Besy Buy, iTunes, Target, Walmart and Whole Foods are among the names used to lure Facebook users into phony gift card offers designed to get information and Web traffic. The issue came to a head when a bogus Ikea page offer for $1000 gift cards suckered 70,000 fans in March before being terminated. A similar scam page launched in April hooked nearly 40,000 users.
It is a difficult issue for Facebook to tackle since anyone can start create a fan page on pretty much anything, but the site claims it is taking steps to fight the problem. "We've started building an automated system to detect this type of suspicious content and behavior more quickly before it's even reported," Simon Axten, a Facebook spokesman told PC World.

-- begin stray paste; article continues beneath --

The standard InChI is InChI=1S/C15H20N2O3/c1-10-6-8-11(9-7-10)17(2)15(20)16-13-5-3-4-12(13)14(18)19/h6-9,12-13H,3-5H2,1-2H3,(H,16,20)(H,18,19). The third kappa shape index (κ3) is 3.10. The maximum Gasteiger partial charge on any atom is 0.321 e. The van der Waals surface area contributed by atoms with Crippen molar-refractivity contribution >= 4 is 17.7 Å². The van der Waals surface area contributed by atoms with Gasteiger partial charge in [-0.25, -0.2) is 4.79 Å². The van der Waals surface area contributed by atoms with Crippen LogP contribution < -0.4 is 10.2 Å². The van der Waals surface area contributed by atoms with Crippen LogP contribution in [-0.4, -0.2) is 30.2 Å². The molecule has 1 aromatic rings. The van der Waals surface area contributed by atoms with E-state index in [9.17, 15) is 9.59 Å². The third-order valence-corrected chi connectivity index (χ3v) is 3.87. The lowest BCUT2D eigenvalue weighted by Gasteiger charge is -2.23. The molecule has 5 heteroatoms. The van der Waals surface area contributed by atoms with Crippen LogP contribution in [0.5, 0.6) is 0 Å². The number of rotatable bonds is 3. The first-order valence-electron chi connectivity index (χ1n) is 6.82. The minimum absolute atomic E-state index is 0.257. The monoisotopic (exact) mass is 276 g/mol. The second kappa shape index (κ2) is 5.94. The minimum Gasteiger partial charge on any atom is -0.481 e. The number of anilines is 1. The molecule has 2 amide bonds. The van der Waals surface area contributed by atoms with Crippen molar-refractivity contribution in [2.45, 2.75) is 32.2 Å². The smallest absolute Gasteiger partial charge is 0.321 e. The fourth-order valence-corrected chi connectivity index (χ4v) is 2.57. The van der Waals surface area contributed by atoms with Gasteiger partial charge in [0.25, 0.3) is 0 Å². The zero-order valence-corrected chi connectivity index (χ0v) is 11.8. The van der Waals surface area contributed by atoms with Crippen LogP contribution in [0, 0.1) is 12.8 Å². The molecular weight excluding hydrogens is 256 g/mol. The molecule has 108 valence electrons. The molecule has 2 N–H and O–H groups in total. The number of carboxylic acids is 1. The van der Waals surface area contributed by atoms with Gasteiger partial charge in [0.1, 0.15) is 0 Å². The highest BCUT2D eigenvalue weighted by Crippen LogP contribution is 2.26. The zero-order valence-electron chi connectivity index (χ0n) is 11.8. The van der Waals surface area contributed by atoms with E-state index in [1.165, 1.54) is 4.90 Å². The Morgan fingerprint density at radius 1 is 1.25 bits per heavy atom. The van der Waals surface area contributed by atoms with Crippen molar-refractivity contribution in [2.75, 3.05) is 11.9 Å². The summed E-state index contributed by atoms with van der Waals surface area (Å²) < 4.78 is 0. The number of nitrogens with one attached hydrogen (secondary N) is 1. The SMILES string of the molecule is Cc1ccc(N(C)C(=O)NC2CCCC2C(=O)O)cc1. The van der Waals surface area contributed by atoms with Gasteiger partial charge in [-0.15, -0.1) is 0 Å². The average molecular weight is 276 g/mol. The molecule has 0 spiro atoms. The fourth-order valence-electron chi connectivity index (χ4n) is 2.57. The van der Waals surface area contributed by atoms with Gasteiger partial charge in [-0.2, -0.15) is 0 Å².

Facebook's most potent weapon to battle the problem would be its users exercising some savvy. Axten's advice is "be suspicious of anything that looks or feels strange online - whether it's an unfamiliar link in a message from a friend who hasn't contacted you in a while, or a promise of something valuable if you invite friends, provide personal information, or download software."
Be skeptical of fan pages of retailers that have relatively few fans rather than hundreds of thousand if not millions of fans.
There is nothing special about Facebook. You have to use the same common sense there as you do in the tactile world.